PayScale estimates, for instance, that entry level freelance writers earn around $15.50 per hour on average. This presumes that the writer isn’t just new to freelance writing, but also to the job market in general — think recent college graduates. More experienced writers can earn between $24 and $30 per hour.
Keep in mind that, because freelance writers typically charge per word or per project, the speed at which they can complete their work also has a significant impact on their earning potential. Seasoned writers are often faster, and this is another reason for which they tend to earn more.
More experienced freelance writers will likewise know more about what it takes to run a successful freelance business — including how to pitch effectively, how to present their portfolios, and other factors that increase their ability to earn.
Based on Education
Education may play a significant role in determining a freelance writer’s earning potential, but that is not necessarily the case. Earnings also vary greatly from one sector to the next, and this doesn’t always bear any clear relation to formal qualifications.
As an example, journalists (who may hold Master’s degrees or even PhDs) generally earn less than technical writers with equivalent qualifications. Likewise, some high-earning fields — such as marketing — do not absolutely require a degree at all.
Still, the general trend is clear. On average, data from the Bureau of Labor Statistics clearly shows:
- Workers who have earned an Associate’s degree earn $141 more on a weekly basis than those who only have a high school diploma.
- Those who hold a Bachelor’s degree make $502 more per week than their peers with a high school diploma.
- With a Master’s degree, workers make an average of $751 more weekly compared to people who pursued no further formal education after high school.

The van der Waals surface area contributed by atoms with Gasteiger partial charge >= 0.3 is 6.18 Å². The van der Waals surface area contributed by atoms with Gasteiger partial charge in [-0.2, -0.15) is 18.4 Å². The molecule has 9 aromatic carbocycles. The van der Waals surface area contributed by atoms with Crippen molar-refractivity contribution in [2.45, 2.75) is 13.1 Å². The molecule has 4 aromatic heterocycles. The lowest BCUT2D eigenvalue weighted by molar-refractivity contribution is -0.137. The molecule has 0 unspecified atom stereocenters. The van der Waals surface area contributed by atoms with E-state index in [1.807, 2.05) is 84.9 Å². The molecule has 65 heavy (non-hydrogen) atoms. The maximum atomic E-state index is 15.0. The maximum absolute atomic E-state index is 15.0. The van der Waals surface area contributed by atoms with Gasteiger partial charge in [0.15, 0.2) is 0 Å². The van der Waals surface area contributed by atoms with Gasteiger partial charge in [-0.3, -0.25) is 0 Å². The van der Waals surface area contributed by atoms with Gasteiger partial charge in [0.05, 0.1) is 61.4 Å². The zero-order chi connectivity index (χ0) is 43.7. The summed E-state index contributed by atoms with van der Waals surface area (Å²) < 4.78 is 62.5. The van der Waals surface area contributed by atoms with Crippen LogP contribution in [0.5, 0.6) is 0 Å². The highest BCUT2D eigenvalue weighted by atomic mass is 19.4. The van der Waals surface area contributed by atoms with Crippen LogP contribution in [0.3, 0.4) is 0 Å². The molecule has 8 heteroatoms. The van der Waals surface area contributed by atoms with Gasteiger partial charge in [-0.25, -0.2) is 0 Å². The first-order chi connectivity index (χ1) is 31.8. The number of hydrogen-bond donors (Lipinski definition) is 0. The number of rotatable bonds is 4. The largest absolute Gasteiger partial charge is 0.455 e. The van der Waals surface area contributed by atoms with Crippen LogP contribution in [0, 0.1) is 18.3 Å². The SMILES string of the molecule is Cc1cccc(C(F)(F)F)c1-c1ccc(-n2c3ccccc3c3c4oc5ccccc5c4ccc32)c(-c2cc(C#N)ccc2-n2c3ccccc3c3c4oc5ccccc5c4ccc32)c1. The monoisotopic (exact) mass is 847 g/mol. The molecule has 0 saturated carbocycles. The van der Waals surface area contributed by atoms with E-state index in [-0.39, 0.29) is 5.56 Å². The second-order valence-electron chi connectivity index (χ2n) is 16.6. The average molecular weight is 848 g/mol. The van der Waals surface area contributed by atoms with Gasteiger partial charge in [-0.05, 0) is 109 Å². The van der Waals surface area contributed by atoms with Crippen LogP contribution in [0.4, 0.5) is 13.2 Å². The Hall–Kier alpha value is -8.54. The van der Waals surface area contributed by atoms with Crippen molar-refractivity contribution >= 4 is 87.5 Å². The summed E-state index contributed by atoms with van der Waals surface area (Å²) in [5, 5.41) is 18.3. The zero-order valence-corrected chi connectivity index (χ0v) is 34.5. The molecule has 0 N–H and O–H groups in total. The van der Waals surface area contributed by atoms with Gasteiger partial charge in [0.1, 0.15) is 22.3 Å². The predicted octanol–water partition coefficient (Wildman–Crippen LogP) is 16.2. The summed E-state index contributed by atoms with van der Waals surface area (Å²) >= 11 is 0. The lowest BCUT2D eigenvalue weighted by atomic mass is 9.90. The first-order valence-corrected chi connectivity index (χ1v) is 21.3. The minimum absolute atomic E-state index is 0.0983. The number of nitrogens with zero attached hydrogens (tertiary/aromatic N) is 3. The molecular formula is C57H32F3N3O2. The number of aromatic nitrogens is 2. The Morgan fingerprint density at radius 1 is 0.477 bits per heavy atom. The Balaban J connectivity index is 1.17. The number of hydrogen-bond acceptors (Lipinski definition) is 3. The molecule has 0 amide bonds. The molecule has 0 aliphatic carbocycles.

As such, a freelance writer’s earnings are also likely to be higher if they have completed a Bachelor’s or Master’s degree.
Top Paying States for Freelance Writers
The Occupational Employment and Wage Statistics program, maintained by the BLS, clearly shows that writers and authors based in Washington, DC, California, Connecticut, New York, and Massachusetts have the highest incomes.
Freelance writers are in a unique position, however. As freelance writing increasingly moves into the digital realm, they can work with publications or clients in top-paying states while being based in lower-COL states themselves.
Job Outlook for Freelance Writers
Jobs for writers and authors are projected to grow by nine percent between the present and the year 2030. This is just a slightly higher growth rate than is seen across all occupations in the United States.
The Bureau of Labor Statistics warns that jobs within the traditional print sector are expected to continue disappearing over the next couple of years. As that happens, however, opportunities open up within the digital sector.
Skilled, qualified, and experienced freelance writers can therefore reasonably expect a positive outlook. What’s more, freelance writers who have diversified their client base enjoy, in a very real sense, a higher level of stability than traditionally employed professionals. As freelancers, writers can react to industry changes quickly and flexibly.
What Exactly Does a Freelance Writer Do?
Freelance writers run their own businesses as self-employed professionals, and will, as such, have two major responsibilities:
- Crafting texts, and all that that entails (researching, interviewing relevant people, fact-checking, writing, editing, revising, checking a publication’s style guide) is the more obvious part of a freelance writer’s job description.